Some relatives of abducted Israelis have expressed their rejection of Israeli Prime Minister Benjamin Netanyahu's decision to allow humanitarian aid into Gaza. According to a statement by the association Bring Them Home Now accessed by The Times of Israel, this decision "has provoked great anger among the relatives". 

"We remind them that children, babies, women, soldiers, men and elderly people - some of whom have serious health problems, are wounded - are being held underground like animals without humane conditions, and the Israeli government is allowing the murderers even baklava and medicine," the statement said.

The Israel Defence Forces (IDF) has updated the number of abductees and now estimates that 203 people are being held in Gaza by Hamas. The authorities continue to find infiltrators from the terrorist group as well as dead bodies.

In the last few hours, the lifeless bodies of Noya Dan, a 12-year-old Israeli girl with autism, and her 80-year-old grandmother Carmela have been found. They were initially believed to have been taken hostage by Hamas. The case of young Noya went viral after British author JK Rowling posted her story on Twitter, as Noya was a huge Harry Potter fan.  

The remains of Erick Peretz and his daughter Ruth, who has cerebral palsy, have also been found. Both had attended the Nova music festival in southern Israel, where it is estimated that more than 260 people were brutally murdered.  

Meanwhile, the Israeli air force continues to strike Hamas targets in Gaza. In these latest attacks, Jamila al-Shanti, the widow of Hamas co-founder Abdel Aziz al-Rantisi and the first woman elected to the terrorist group's political bureau, was reportedly killed, according to Hamas-affiliated media. Her husband, Rantisi, was killed in 2004 in an Israeli airstrike during the Second Intifada.

Also, through a precision air strike that relied on intelligence from the Shin Bet internal security agency, Israel has eliminated a senior Palestinian terrorist member of Hamas. In addition, hundreds of Hamas military infrastructure were destroyed in the last 24 hours, as well as Hamas security chief Jihad Mahisan.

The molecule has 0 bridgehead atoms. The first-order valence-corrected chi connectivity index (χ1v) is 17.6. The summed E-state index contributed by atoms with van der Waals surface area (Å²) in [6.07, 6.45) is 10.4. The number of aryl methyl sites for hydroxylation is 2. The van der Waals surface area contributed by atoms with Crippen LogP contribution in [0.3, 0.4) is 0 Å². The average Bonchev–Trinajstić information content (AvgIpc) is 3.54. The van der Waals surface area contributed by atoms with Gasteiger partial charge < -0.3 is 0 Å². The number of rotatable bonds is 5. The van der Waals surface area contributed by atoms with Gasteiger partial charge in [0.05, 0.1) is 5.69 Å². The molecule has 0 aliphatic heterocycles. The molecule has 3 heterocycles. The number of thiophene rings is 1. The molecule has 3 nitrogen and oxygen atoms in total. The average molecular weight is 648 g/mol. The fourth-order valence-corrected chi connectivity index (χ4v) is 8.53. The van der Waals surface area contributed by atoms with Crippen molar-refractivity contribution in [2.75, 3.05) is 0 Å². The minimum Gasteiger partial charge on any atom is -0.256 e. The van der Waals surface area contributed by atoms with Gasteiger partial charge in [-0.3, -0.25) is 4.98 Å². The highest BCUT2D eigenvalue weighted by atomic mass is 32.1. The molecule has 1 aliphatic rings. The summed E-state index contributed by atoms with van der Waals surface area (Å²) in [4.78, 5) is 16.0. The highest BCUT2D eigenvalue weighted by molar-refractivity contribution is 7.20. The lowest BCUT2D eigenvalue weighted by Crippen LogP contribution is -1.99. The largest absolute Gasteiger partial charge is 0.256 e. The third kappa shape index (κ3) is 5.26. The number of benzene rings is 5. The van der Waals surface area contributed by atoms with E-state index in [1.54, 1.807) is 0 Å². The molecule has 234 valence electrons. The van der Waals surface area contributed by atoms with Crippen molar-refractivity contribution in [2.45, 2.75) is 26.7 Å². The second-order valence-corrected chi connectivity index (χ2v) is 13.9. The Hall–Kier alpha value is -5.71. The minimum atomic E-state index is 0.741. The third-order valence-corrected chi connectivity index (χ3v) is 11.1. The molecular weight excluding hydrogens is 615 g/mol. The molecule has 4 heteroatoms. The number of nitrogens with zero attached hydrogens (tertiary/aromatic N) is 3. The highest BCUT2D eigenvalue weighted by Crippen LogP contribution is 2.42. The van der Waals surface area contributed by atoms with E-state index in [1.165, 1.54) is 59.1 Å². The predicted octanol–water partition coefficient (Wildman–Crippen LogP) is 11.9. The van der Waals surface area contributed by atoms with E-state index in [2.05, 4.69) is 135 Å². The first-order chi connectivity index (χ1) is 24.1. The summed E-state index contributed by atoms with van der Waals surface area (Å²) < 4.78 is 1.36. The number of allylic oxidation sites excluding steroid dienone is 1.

In addition to Hamas in Gaza, Israel also has to deal with the Iranian-backed Lebanese Shiite group Hezbollah. Since the beginning of the war, taking advantage of the chaos and encouraged by Tehran, Hezbollah has launched attacks on Israeli territory, prompting the IDF to defend itself and evacuate several communities in the north of the country.  

Rishi Sunak in Israel: "We are with you" 

Due to increased tension in the region, and especially following the attack on a hospital in Gaza, the US has sent the command and control ship USS Mount Whitney to the eastern Mediterranean. The UK has also announced that it will send warships and spy planes to support Israel. This comes amid a visit by British Prime Minister Rishi Sunak, who since the start of the war has expressed support for Jerusalem.

Sunak has met with Israeli President Isaac Herzog and Prime Minister Netanyahu. He is also scheduled to meet with relatives of those kidnapped by Hamas. "I want you to know that the UK and I stand with you," Sunak said after landing in Tel Aviv, where he also condemned the "unspeakable and horrendous acts of terrorism". 

Before Sunak, other international leaders have visited Israel, including US Secretary of State Antony Blinken, President Joe Biden, German Chancellor Olaf Scholz, European Commission President Ursula von der Leyen and European Parliament President Roberta Metsola.